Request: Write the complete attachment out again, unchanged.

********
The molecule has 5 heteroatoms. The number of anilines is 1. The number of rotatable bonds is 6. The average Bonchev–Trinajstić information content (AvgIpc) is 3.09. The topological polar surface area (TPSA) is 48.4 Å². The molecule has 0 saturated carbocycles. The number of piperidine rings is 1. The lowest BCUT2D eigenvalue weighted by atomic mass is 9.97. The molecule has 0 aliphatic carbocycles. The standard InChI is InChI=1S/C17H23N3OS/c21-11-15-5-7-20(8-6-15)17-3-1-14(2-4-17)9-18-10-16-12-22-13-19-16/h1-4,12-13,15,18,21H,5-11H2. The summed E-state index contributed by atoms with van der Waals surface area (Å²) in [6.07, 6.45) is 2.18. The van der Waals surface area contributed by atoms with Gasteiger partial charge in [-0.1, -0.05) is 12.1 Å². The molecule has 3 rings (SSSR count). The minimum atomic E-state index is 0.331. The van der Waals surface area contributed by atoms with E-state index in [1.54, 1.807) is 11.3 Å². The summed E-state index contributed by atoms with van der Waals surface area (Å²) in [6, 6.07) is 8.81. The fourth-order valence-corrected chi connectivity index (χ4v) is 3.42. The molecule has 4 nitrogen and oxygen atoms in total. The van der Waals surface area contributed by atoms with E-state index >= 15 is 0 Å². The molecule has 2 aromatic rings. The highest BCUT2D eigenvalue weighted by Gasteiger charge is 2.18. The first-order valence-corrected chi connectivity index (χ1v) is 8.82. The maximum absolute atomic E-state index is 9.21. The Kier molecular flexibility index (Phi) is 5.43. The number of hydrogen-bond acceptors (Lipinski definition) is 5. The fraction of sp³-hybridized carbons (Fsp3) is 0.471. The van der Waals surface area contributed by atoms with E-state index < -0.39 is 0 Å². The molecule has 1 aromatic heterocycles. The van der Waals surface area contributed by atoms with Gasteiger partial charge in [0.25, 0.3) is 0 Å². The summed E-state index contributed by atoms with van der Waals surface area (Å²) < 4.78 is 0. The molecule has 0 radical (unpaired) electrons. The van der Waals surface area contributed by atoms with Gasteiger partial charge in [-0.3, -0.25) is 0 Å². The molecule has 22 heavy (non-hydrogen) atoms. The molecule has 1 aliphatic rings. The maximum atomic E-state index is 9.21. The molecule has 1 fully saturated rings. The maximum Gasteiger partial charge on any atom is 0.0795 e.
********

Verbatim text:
The molecule has 5 heteroatoms. The number of anilines is 1. The number of rotatable bonds is 6. The average Bonchev–Trinajstić information content (AvgIpc) is 3.09. The topological polar surface area (TPSA) is 48.4 Å². The molecule has 0 saturated carbocycles. The number of piperidine rings is 1. The lowest BCUT2D eigenvalue weighted by atomic mass is 9.97. The molecule has 0 aliphatic carbocycles. The standard InChI is InChI=1S/C17H23N3OS/c21-11-15-5-7-20(8-6-15)17-3-1-14(2-4-17)9-18-10-16-12-22-13-19-16/h1-4,12-13,15,18,21H,5-11H2. The summed E-state index contributed by atoms with van der Waals surface area (Å²) in [6.07, 6.45) is 2.18. The van der Waals surface area contributed by atoms with Gasteiger partial charge in [-0.1, -0.05) is 12.1 Å². The molecule has 3 rings (SSSR count). The minimum atomic E-state index is 0.331. The van der Waals surface area contributed by atoms with E-state index in [1.54, 1.807) is 11.3 Å². The summed E-state index contributed by atoms with van der Waals surface area (Å²) in [6, 6.07) is 8.81. The fourth-order valence-corrected chi connectivity index (χ4v) is 3.42. The molecule has 4 nitrogen and oxygen atoms in total. The van der Waals surface area contributed by atoms with E-state index >= 15 is 0 Å². The molecule has 2 aromatic rings. The highest BCUT2D eigenvalue weighted by Gasteiger charge is 2.18. The first-order valence-corrected chi connectivity index (χ1v) is 8.82. The maximum absolute atomic E-state index is 9.21. The Kier molecular flexibility index (Phi) is 5.43. The number of hydrogen-bond acceptors (Lipinski definition) is 5. The fraction of sp³-hybridized carbons (Fsp3) is 0.471. The van der Waals surface area contributed by atoms with E-state index < -0.39 is 0 Å². The molecule has 1 aromatic heterocycles. The van der Waals surface area contributed by atoms with Gasteiger partial charge in [0.25, 0.3) is 0 Å². The summed E-state index contributed by atoms with van der Waals surface area (Å²) < 4.78 is 0. The molecule has 0 radical (unpaired) electrons. The van der Waals surface area contributed by atoms with Gasteiger partial charge in [-0.3, -0.25) is 0 Å². The molecule has 22 heavy (non-hydrogen) atoms. The molecule has 1 aliphatic rings. The maximum atomic E-state index is 9.21. The molecule has 1 fully saturated rings. The maximum Gasteiger partial charge on any atom is 0.0795 e.